The next bit I have also done some perilous experimentation for you all. Do not put the egg mixture into a pouring container. This leads to much more mess and waste than you are ready for. Because the egg is bindey, and stretchy and kinda sticks together, it makes a massive mess. I take one of me 1/3 measuring cups, and fill it almost to the top and use that to fill each quiche with egg mixture. It works. Its the least messy way to do it, and it gives you the perfect amount. Do this slowly, the egg needs to run down the feta, around the spinach and find the holes and settle. If you do it too fast it will just spill over the edges.
When the egg settles it looks empty, but that baby puffs up. Do not overfill or it will go everywhere when cooking. Again ive done the experiments. This recipe is all about math and science and my own kitchen messes.
When its full its time to pop into the oven.
It takes about 15-20 minutes depending on your oven and patience. I turn my tray around half way through because I have a super warm spot at the back corner of my oven so it makes it evener. You will know when its ready by the pastry being puffy and brown on the edges, the egg mixture should have puffed up pretty big and it shouldn’t been loose and still wet. It should be a firm puffy eggy yummy thing. It can be a little soft in the middle, as it will keep cooking a bit while resting.
Remove from the oven and place on a cooling rack. I use a fork to help lift the quiches out. They never stick (if the egg hasn’t run under the pastry – again scientific experimentation has given me this proof). Repeat for second batch. Stand close to cooking quiches with a wooden spoon as husband has come wandering out due to tasty smells and keeps asking if anyone will notice one less. Smack his knuckles with the wooden spoon and send him and the dogs out of the kitchen. Place on a decorative tray and take to party. Let everyone think it was a super hard arduous feat at making such tasty yummy mini quiches. Revel in how easy it really was. These are the perfect finger food.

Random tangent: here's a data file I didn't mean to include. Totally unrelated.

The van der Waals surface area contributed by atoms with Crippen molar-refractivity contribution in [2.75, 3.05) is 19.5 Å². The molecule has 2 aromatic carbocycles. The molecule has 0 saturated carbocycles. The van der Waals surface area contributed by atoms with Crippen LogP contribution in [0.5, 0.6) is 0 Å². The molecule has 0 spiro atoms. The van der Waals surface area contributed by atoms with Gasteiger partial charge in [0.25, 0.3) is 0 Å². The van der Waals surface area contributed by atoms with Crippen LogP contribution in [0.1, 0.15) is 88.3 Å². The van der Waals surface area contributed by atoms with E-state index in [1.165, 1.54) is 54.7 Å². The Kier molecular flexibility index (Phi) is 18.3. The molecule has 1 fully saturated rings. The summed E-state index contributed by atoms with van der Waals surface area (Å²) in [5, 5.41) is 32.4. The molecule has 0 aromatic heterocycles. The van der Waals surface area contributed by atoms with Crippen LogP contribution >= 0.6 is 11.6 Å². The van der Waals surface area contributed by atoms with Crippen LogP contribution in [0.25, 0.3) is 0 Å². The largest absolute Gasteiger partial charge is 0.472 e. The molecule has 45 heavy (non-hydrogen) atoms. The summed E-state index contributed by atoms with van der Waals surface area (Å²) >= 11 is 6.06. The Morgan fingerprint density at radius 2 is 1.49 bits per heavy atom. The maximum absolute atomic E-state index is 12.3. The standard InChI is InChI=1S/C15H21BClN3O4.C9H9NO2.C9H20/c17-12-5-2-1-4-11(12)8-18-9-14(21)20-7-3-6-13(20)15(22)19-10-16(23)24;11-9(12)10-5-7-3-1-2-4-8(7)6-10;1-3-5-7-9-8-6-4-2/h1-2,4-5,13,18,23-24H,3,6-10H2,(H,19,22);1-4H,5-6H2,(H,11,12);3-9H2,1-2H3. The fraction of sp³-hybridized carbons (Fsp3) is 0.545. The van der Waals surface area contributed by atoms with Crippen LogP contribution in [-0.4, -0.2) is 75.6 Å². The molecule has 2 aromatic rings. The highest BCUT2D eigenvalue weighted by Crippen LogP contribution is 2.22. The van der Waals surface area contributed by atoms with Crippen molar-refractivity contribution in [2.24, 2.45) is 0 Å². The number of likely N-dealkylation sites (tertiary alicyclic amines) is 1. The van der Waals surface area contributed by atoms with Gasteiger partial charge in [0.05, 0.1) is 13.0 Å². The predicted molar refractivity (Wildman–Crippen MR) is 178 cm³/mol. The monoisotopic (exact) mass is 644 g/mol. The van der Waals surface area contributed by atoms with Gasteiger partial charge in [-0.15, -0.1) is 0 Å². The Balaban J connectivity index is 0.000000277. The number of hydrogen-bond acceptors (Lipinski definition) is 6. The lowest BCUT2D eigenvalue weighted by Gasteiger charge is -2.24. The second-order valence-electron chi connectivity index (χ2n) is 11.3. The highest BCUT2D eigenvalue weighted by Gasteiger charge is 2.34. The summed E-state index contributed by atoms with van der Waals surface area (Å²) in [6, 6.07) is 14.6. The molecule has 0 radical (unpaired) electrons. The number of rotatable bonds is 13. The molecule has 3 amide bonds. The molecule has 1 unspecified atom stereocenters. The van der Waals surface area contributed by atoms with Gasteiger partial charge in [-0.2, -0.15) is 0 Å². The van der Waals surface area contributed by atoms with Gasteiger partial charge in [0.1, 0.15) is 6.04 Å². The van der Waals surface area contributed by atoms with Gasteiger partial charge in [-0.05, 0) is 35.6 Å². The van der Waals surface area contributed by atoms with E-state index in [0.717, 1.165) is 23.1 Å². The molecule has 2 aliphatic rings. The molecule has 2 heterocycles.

6 sheets of puff pastry
300g baby spinach
250g sour cream
salt and pepper
Preheat oven to 200C. Defrost puff pastry sheets. Spray cupcake tin with cooking spray. Cut 4 circles out of 3 pastry sheets. Place circles into cupcake tin. Fill each pastry case with baby spinach to the brim without packing it down, it needs to remain loose. Break up feta into a bowl and put some feta on top of each spinach filled pastry case.
Combine sour cream with eggs and add salt and pepper to taste and whisk until mostly combined. Take a 1/3 measuring cup and fill to mostly full and gently pour this into each pastry case. Allow the egg to flow down and fill all the holes. Do not add more egg mixture than this, or it will overflow when cooking. Repeat until all cases are filled with spinach and cheese and egg.
Place tray into preheated oven for 15-20 minutes until the pastry is brown around the edges and the egg mixture has puffed and firmed up and is not jiggly.
Remove tray from oven, and remove each quiche gently with a fork, onto a cooling rack. Serve immediately or later at room temperature.